However, the challenge for the DoD is that it must now rely on SpaceX for all its “big” launches. That's its vital role. The graph above shows the gradual ceding of military launch shares from ULA to SpaceX. At the same time, other companies, such as Blue Origin, haven’t fielded a rocket yet. ULA does have Vulcan, but it’s only launched once so far. While the DoD has signed contracts for ULA’s Vulcan, the Vulcan hasn’t been certified for U.S. military launches.

Again, ULA’s and Blue Origin’s lack of rockets leaves the DoD with one company for its heavy-lift missions: SpaceX. Starship will only keep the DoD dependent on SpaceX. If SpaceX draws down Falcon 9 operations as Starship's viability is proven, then the DoD will need Starship--because it might be the only game in town.

What is Starship’s “Vital Role”?

The author’s suggestion to double down on SpaceX with Starship has precedent in the example of the DoD’s acceptance of ULA’s monopoly. But does Starship’s massive potential upmass capability even come into consideration for the DoD’s plans? How does it help the USSF protect U.S. interests in space (aside from government money keeping the private sector afloat)? The author doesn’t answer that, except to note:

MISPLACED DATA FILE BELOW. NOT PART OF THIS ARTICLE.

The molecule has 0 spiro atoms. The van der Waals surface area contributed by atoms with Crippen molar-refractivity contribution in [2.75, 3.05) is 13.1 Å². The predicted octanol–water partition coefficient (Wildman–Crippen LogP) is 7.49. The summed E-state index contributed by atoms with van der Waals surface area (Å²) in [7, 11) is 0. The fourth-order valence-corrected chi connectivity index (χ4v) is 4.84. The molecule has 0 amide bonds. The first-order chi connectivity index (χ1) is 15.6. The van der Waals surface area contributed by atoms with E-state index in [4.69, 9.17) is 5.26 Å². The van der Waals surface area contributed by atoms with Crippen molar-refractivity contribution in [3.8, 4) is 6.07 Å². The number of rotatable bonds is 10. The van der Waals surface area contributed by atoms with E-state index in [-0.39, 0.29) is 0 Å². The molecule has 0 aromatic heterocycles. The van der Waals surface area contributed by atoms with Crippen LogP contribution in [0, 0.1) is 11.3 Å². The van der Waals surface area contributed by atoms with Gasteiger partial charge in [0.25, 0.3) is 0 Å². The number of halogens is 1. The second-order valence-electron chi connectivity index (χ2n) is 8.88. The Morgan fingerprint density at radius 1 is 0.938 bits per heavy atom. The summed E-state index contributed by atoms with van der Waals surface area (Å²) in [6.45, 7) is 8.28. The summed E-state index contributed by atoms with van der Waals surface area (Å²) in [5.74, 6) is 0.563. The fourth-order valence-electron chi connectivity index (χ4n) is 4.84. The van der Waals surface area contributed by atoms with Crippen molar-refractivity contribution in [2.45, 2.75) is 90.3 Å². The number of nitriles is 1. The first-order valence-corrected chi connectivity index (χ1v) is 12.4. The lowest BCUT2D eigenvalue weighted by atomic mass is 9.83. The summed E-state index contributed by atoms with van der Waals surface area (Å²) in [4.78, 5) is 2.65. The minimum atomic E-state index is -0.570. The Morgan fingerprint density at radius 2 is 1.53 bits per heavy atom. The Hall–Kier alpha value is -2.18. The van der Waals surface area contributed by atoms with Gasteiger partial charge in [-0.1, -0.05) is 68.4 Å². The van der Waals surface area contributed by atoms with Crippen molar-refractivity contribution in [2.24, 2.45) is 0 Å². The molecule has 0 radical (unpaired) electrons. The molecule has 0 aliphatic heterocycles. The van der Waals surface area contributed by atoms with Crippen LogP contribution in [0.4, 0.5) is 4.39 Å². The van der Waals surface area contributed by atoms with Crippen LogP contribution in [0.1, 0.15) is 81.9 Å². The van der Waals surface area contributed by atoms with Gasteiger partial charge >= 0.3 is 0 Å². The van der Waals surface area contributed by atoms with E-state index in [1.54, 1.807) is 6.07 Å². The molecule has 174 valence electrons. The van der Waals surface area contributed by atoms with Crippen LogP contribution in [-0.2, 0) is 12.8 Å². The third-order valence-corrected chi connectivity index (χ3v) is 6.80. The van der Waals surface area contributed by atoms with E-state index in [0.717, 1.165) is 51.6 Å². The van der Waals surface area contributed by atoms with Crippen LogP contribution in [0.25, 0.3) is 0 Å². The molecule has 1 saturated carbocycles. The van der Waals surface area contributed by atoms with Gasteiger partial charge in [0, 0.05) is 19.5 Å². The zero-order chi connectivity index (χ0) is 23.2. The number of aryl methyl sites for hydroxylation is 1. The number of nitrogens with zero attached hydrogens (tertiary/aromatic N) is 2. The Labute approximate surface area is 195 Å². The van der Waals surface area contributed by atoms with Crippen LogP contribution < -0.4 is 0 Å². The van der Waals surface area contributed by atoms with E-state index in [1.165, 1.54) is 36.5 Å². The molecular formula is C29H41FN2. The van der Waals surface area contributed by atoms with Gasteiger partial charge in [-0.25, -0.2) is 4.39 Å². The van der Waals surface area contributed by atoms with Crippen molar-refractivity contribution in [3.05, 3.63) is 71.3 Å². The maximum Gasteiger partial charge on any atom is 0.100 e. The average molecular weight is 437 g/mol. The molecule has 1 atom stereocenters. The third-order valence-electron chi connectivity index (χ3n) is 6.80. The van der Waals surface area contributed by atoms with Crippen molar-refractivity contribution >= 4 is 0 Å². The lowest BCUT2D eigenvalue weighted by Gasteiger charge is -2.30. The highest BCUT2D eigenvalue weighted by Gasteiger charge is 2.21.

“In the age of contested environments, a rapidly deployable, reusable heavy-lift rocket and Starship would allow for the rapid transportation of troops and equipment—at hypersonic speeds—from one location to another.”

“Such a capability could help win future wars, where degraded environments would likely prevent the US military from employing traditional power projection methods.” 

Point-to-point transportation of troops and equipment does not protect U.S. space interests. It’s just transport from one ground point to another (a la “Starship Troopers”). Even in contested environments, the U.S. military does this exceptionally well with aircraft. Without getting into debates about whether Starship, as it’s shaped today, will be able to do this, how does point-to-point terrestrial-focused transport give the USSF power projection in space? 

If it becomes a reality, Starship can lift substantial payloads into orbit. That will be its “superpower.” If its stages are reusable, it can theoretically lift those large payloads inexpensively. Based on SpaceX’s successes with the Falcon 9, it would be a good idea for the USSF to prepare for Starship’s possibilities.